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Genetic basis of schizophrenia involves multiple mutations
Use of high-throughput DNA sequencing techniques has revealed that the underlying genetic cause of schizophrenia appears to lie in damage to several genes rather than being pinpointed to a single gene. The number and types of mutations also influences severity of this devastating psychiatric disorder. These are the main findings of a study published in the journal Neuron from researchers in Columbia University Medical Centre and Pretoria University.

Schizophrenia is a psychiatric disorder characterised by hallucinations, delusions and cognitive issues. With an incidence of 1 in 100, it is relatively common and the risk of schizophrenia is increased in people with a family history of the disease. Previous studies have attempted to identify single genes that could lie behind schizophrenia. However, the rise of high-throughput sequencing techniques means that a more far-reaching approach can be taken, as in the current study.

The research team recruited 231 schizophrenia patients and their non-schizophrenic parents and applied the high-throughput DNA sequencing techniques to the ‘exome’ of these individuals. This means the part of the genome that actually encodes proteins rather than any intervening regions. The results indicated that the schizophrenia patients had DNA damage extending over several genes. The types of mutations were also examined and the research team observed that there was a higher than expected incidence of so-called ‘loss-of-function’ mutations which were not inherited from the patients’ parents. These types of mutations are rare but, as their name implies, have a more severe effect on gene function than other types of mutation.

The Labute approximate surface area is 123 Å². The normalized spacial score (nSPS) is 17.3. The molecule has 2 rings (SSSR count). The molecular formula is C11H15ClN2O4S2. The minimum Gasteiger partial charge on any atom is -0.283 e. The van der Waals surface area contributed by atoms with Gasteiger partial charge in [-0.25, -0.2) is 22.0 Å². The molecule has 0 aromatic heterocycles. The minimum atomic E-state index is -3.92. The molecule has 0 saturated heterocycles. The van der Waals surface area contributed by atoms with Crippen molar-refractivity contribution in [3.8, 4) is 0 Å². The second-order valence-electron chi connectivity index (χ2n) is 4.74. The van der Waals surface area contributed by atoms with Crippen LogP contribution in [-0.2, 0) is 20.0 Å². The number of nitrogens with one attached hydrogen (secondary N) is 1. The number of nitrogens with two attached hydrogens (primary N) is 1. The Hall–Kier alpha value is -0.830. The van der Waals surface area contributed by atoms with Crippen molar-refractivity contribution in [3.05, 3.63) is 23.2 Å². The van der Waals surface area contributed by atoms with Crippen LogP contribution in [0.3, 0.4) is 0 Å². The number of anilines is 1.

The team turned their attention to the identities of some of the genes that were mutated and found that there was a preponderance of mutations in genes encoding proteins involved in a process called chromatin regulation. This process dictates how DNA is packaged and how genes are regulated. Alterations in chromatin regulation genes have recently been observed in other psychiatric disorders. In particular, the researchers noted two loss-of-function mutations in a gene called SETD1A, which encodes a subunit of the protein histone methyltransferase, a key enzyme in chromatin regulation.

Study author Dr Joseph Gogos explained the clinical significance of these findings: “A clinical implication of this finding is the possibility of using the number and severity of mutations involved in chromatin regulation as a way to identify children at risk of developing schizophrenia and other neurodevelopmental disorders…Exploring ways to reverse alterations in chromatic modification and restore gene expression may be an effective path toward treatment." The research team is now seeking to identify further genes associated with schizophrenia and identify common functions of these genes.


Takata, A. et al. (2014). Loss-of-Function Variants in Schizophrenia Risk and SETD1A as a Candidate Susceptibility Gene. Neuron 82(4): 773-780.

Press release: Columbia University Medical Centre
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